For us, a key pillar of our growth strategy going forward is how we reach consumers in cities and towns and in countries where there isn’t a great in-person offering. Secondly, how do we reach consumers that for a number of reasons, prefer to learn remotely, prefer to learn online, and otherwise we wouldn’t have been able to reach them? In that category, we’ve seen awesome examples of parents that can’t leave their home because they have to be close to their children, people who have disabilities, people who have very long commutes and otherwise wouldn’t be able to enroll in the course. That’s a big part of the transformation of the past couple of years.

Who is your target audience?

Our audience normally consists of people who are looking to change careers, whether it is because they are not fulfilled with what they are doing, or just because they want to progress in their careers. They tend to be those who are curious and want to progress fast and launch their careers in tech, rather than spending years in traditional education not building any hands-on experience. We’re looking for committed learners, which means someone who is all in. They’re willing to put in the hard work, regardless of their background, which is a beautiful thing about what we do.    

Under that umbrella, it’s also for those starting out with zero experience but want to fast-track their education and get a headstart in tech. Their traits and profiles are varied according to the bootcamp they’re going for, but our catalog is welcome to all. It includes people in other career tracks like lawyers or ex-bankers, but it’s also open and available for people who didn’t go to university and are stuck in their life. People who have tremendous potential and work ethic, but just need the support of a partner to get them to the next stage.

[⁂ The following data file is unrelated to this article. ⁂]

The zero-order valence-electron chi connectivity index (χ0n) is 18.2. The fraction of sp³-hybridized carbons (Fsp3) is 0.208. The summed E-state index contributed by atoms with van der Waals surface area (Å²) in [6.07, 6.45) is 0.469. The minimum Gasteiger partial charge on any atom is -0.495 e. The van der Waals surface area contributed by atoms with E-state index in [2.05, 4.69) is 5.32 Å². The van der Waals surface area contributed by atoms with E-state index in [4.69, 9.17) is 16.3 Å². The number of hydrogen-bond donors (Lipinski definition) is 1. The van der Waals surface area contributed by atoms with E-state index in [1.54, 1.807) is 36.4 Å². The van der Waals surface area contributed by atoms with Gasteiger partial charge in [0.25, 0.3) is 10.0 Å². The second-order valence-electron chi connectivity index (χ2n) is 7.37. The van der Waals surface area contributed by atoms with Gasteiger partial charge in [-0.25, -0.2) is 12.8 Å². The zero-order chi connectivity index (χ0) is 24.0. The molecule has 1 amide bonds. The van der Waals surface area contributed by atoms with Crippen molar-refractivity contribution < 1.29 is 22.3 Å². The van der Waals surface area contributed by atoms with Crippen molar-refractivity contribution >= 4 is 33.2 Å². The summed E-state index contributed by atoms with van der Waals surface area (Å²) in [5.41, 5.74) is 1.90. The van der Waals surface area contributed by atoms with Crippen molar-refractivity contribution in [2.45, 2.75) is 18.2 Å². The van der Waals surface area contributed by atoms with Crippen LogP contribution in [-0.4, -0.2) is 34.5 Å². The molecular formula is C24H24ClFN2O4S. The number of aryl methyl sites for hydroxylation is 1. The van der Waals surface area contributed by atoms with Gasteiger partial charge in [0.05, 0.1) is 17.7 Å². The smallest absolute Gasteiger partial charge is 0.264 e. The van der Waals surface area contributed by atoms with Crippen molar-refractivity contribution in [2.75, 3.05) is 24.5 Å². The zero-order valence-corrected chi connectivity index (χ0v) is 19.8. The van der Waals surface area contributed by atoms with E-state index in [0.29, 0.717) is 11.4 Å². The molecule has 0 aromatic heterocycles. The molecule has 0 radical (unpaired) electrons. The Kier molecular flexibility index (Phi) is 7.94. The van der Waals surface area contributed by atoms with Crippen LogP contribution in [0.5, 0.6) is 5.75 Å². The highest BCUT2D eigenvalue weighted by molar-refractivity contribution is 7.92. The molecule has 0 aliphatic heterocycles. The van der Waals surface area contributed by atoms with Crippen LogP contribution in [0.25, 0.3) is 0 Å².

We’re a partner, an ally, a champion. We’re not just teaching a coding language, we’re with them from beginning to end. Not just to teach the hard skills, but also to help them develop their soft skills and to offer interview support and career coaching.

What is the USP of your startup?

There are a few things that make us really unique. 

First is this intense focus on a committed consumer and on employment outcomes. We have many other actors in the market that offer upskilling or more light-touch educational experiences for people that are generally curious. We’re singularly focused on committed learners that are looking for 180 degree transformations in most cases. We built our organization around facilitating that transformation with a very tangible outcome at the end.

For us it’s more about things like: how do we select the right learners for programs? How do we deliver a best in-class learning experience? How do we make sure that we have the most updated curricula in a market that requires constant updating? Or how do we support our students and graduates in the best way possible to get that employment?